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Floridians Laud Decade-Old Early-Education Effort

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In 1979, Florida began a groundbreaking experiment to provide children in early grades with more individualized attention in the hope of preventing later school failure.

As they prepare to celebrate its 10th anniversary next week, officials say the nearly $1 billion spent on the Primary Education Program has paid off, strengthening the early-years curriculum and bolstering school districts' ability to identify and treat learning problems early.

But despite proponents' faith in the value of prep, rising enrollments and a lack of comparative data tracking student progress have made it difficult to document the program's success.

Meanwhile, Florida lawmakers are expected during the session that begins next week to give close attention to a bill backed by several education groups that would fold funding for prep and several other categorical programs into the basic state-aid formula--a move that some prep supporters fear could weaken the program.

Florida's decade-old program is believed to be one of the earliest statewide efforts of its kind. And it has been a prototype for similar efforts adopted or considered in recent years in other states.

The prep law requires districts to reduce class sizes in kindergarten through the 3rd grade, offer health and educational screening, plan individualized instruction, train teachers, and place specialists in each school to coordinate the program. Districts' plans to meet these goals must be approved by the state.

Although many educators and legislators lavish praise on the effort, they acknowledge that Florida's rapid population growth has prevented many districts from substantially lowering class sizes.

And studies completed in the last two years note that it is difficult to assess prep's impact on students' later success--or to attribute improved performance to the program--because there is no systematic statewide data comparing prep students with a control group.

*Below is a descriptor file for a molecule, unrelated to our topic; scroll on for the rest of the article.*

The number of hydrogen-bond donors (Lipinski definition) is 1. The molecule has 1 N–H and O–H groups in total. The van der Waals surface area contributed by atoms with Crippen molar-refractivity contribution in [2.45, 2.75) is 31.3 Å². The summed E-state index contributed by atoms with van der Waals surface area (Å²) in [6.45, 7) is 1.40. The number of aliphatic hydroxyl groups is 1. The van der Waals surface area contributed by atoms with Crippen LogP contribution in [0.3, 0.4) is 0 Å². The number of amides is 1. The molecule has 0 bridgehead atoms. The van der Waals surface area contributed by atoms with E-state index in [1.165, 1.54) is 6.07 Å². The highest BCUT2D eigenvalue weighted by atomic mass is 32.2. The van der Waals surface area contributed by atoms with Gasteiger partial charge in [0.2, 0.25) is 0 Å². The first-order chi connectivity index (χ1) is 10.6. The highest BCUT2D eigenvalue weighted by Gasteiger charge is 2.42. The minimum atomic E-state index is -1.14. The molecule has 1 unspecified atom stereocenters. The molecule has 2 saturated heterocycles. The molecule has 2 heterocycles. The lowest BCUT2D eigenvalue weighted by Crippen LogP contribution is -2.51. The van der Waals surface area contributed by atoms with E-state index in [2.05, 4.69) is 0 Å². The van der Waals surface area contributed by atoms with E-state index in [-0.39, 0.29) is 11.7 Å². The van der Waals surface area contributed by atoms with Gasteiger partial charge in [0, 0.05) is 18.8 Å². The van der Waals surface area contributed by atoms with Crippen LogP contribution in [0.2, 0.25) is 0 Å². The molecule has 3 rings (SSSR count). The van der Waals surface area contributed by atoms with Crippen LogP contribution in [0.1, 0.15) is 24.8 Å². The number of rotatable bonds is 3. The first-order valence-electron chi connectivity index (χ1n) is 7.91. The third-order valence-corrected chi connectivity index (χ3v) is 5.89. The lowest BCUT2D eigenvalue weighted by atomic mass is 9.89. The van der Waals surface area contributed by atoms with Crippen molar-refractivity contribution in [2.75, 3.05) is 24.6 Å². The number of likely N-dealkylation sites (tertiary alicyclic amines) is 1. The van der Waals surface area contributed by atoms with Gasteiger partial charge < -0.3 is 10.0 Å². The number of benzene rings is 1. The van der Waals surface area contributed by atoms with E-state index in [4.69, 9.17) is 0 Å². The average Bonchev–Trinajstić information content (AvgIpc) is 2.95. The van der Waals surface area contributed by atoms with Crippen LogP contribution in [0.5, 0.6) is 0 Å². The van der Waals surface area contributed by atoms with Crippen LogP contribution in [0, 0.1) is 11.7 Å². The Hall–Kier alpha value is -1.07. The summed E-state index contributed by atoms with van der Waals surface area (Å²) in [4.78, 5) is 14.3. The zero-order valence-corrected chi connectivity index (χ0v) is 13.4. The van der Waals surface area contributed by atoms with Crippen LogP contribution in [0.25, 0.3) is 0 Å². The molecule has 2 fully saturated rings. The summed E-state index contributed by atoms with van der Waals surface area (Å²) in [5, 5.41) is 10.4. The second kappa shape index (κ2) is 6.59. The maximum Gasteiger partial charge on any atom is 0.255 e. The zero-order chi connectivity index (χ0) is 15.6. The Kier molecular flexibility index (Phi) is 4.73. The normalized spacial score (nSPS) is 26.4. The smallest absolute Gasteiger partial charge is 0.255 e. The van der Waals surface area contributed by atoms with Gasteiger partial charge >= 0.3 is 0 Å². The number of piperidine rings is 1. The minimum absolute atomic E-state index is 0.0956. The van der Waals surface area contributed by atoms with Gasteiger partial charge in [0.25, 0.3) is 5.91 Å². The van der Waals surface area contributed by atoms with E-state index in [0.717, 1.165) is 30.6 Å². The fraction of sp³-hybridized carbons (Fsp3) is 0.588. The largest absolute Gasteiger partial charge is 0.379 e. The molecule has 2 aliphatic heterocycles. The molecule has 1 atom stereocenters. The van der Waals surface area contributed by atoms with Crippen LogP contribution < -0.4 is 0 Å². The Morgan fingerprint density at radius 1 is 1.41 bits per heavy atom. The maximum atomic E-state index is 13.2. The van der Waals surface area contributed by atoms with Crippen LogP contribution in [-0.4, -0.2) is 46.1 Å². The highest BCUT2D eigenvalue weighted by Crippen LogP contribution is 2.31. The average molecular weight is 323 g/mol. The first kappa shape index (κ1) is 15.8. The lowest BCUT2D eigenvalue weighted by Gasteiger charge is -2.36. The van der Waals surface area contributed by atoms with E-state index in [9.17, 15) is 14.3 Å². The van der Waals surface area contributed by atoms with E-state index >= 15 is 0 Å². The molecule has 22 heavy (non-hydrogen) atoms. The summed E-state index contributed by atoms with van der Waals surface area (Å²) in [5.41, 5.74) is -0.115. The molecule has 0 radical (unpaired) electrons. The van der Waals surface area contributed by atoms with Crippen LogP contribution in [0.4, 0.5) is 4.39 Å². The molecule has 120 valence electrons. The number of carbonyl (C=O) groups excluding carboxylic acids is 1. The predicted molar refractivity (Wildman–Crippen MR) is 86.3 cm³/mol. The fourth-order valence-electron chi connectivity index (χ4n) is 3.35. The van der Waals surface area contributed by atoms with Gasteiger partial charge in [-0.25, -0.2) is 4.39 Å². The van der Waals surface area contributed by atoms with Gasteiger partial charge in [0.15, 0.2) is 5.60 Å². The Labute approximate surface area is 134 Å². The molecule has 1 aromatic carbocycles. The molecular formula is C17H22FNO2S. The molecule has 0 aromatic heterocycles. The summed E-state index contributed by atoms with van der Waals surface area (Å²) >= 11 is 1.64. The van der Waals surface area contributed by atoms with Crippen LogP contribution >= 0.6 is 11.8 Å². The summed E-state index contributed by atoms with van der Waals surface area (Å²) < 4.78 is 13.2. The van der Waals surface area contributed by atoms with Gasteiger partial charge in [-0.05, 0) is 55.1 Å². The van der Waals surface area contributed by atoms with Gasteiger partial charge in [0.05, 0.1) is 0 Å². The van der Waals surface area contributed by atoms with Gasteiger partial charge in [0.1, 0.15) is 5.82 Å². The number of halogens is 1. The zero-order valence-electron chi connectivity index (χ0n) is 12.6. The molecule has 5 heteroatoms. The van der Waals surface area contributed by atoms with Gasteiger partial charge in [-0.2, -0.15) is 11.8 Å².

A June 1988 audit of prep said the state education department had not "taken the steps necessary to ensure that districts have fully implemented" its mandates, and had failed to provide "sufficient information for decisionmakers to judge the impact of prep on education in Florida."

The report by Auditor General Charles L. Lester also concluded that continued categorical funding for prep "will not facilitate its evaluation" and recommended that it be merged into the Florida Education-Finance Program.

A 1987 University of Florida study concluded that prep "is working well and is viewed very positively," but it recommended that the state develop systematic procedures to "enhance the implementation and documention of prep activities."

The study said test-score increases while prep has been in place "support the notion that it has had a positive impact." But, it added, the trend cannot be linked directly to prep.

It also noted that student-teacher ratios, which declined in the years following prep's enactment, have been inching back up in recent years.

The year before prep was launched, the average class size for students in kindergarten through the 3rd grade was between 25 and 26. While that figure dipped to 22 in 1981, it has since crept back up to between 24 and 25, according to preliminary education-department data for the current school year.

In a response to the Auditor General's report, Commissioner of Education Betty Castor agreed with several of the report's recommendations and outlined plans to step up prep monitoring and evaluation activities.